The rapid sound of tapping on your windows during a thunderstorm is unmistakable—a not-so-subtle reminder from nature that it can mess up your day in a hurry. No, it’s not a flock of birds out for revenge (not this time, anyway), but rather a ferocious hailstorm raining down on your town. Here are nine hard-hitting facts about these potentially dangerous flying ice balls. 

1. DANGEROUS HAIL EVENTS OUTPACE TORNADOES 5 TO 1.

Even though we like to focus on tornadoes during the spring, hail is a much greater (but underappreciated) threat. The number of tornadoes that touch down every year is just a fraction of the number of dangerous hail events we see all across the United States and the rest of the world. The U.S. averages more than 5000 reports of large hail each year, compared to about 1000 reports of tornadoes each year.

2. HAIL FORMS IN A THUNDERSTORM.

It starts its life as a tiny droplet of supercooled water, or water that is still liquid at below-freezing temperatures. Instead of condensing into a raindrop and falling to the ground, the droplet can freeze onto a condensation nucleus like dust or dirt that’s lofted into the storm.

3. INSIDE A STORM, HAILSTONES MOVE LIKE LOTTERY BALLS IN A TUMBLER.

A newly formed hailstone is too light to fall to the ground, so it remains suspended in the thunderstorm by its updraft, which is the fast upward wind that feeds a storm the unstable air it needs to survive. Hailstones move through the thunderstorm sort of like lottery balls mixing in a tumbler, bouncing around in the wind and collecting water on their surface. The hailstone grows as it collects water on its surface and freezes, a process that forms ice in layers like an onion. 

4. WHEN IT BECOMES TOO HEAVY, IT FALLS.

Hail plummets to Earth when it’s too heavy for the updraft to keep it suspended in the air. This is why the most intense thunderstorms on Earth, known as supercells, can produce hailstones the size of softballs or larger. After all, It takes a strong wind to keep a heavy ball of ice hanging in the air.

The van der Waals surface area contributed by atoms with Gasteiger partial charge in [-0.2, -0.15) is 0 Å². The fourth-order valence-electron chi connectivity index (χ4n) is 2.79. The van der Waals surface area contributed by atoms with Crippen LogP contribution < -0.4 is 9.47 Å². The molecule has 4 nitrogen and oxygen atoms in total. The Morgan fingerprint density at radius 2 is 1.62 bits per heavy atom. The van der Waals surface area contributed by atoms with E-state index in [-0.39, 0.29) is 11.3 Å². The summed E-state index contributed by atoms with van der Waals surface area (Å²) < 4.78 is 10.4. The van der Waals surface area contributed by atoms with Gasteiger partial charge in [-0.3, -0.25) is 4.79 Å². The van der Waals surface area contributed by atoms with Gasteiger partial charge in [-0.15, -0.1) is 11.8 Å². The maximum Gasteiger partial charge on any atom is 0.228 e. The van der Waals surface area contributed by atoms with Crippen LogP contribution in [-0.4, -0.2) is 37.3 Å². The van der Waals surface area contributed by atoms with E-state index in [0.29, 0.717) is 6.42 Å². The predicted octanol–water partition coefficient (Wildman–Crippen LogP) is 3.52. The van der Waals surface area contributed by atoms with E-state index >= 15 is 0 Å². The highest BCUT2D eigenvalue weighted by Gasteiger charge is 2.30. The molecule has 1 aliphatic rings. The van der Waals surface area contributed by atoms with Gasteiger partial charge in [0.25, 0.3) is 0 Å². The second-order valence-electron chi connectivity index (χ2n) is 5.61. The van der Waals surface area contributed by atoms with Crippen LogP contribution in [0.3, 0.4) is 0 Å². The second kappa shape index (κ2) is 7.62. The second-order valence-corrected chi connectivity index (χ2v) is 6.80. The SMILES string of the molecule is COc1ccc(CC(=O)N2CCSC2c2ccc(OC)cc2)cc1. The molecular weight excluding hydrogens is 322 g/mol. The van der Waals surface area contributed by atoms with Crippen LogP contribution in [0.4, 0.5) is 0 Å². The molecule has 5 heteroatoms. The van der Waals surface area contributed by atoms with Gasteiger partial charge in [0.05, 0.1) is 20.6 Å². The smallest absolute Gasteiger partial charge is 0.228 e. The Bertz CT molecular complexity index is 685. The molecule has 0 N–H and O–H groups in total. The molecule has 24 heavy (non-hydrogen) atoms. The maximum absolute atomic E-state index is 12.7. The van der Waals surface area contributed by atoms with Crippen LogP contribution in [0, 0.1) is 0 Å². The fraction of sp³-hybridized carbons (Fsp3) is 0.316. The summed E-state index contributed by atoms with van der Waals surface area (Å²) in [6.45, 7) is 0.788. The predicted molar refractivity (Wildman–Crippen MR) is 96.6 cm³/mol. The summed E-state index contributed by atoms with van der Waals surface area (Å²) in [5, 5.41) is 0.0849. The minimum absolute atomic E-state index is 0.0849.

5. MOST HAIL IS TINY.

While we always hear about gigantic hail pummeling places like Oklahoma and Kansas, most of the hail that falls around the world is small. The National Weather Service considers hail “severe” when it reaches 1 inch in diameter, the point at which it’s large enough to begin causing damage to people and property. Even tiny increases in the size of a hailstone beyond that mark make these chunks of ice exponentially more dangerous, as larger hail can reach speeds of close to 100 mph.

6. WHEN IT'S AS LARGE AS A GOLF BALL, TAKE COVER. 

The easiest way to convey the size of hail is to compare it to everyday objects. Hail that’s 1 inch in diameter is the size of an American quarter. Hail that’s 1.5 inches in diameter is the size of a ping pong ball. We call hail golf ball size when it reaches 1.75 inches in diameter—and this is when it gets extremely dangerous. Baseball-size hail is 2.75 inches in diameter, large enough to leave a divot in the ground and sound like fireworks when it slams down. When it reaches the size of a grapefruit (4 inches) or softball (4.5 inches), you should probably head underground until the storm moves on. Luckily, these monsters are rare: Hail the size of a grapefruit or larger accounted for just 0.5 percent of all the hail reported during the past 60 years.

Back in July 2010, a small town in South Dakota saw the largest hailstone ever recorded. It fell in the town of Vivian, measuring a whopping 8 inches in diameter and weighing in at nearly 2 pounds. For some perspective, that's nearly the size of a volleyball. The supercell that produced that behemoth also spawned a small tornado and caused wind gusts of up to 80 mph.

7. VEHICLE DAMAGE IS THE BIGGEST DANGER …

It goes without saying that ice falling from the sky at highway speeds can hurt if it hits you. Deaths and serious injuries from hail in the United States are surprisingly rare these days, largely due to the advent of weather radar and advanced warning capabilities. Vehicle damage is the most widely known hazard of hailstorms. Large hail can easily shatter the windows and cause dozens of large dents. Extreme hail events can completely total a vehicle.

8. … BUT TAKING SHELTER IN YOUR CAR BENEATH AN OVERPASS IS A REALLY BAD IDEA. 

If they're driving in a hailstorm, some people seek shelter under a bridge, but that’s something you should never do unless there’s no other choice. Taking shelter beneath a bridge or overpass can cause potentially deadly traffic jams, not to mention put your safety at risk if there’s a tornado. Your best bet is to pull off somewhere safe and get inside a sturdy building until the storm is gone.

9. DON'T ASSUME YOU'RE SAFE JUST BECAUSE YOU'RE INSIDE.

Every severe thunderstorm warning insists that you stay away from windows and doors for a reason. Hail can easily shatter windows, even breaking through walls and roofs if it’s large enough or the wind is blowing hard enough. Broken windows are the most common threat—even after the glass shatters, large hail can get blown in the opening and hurt you or anyone nearby.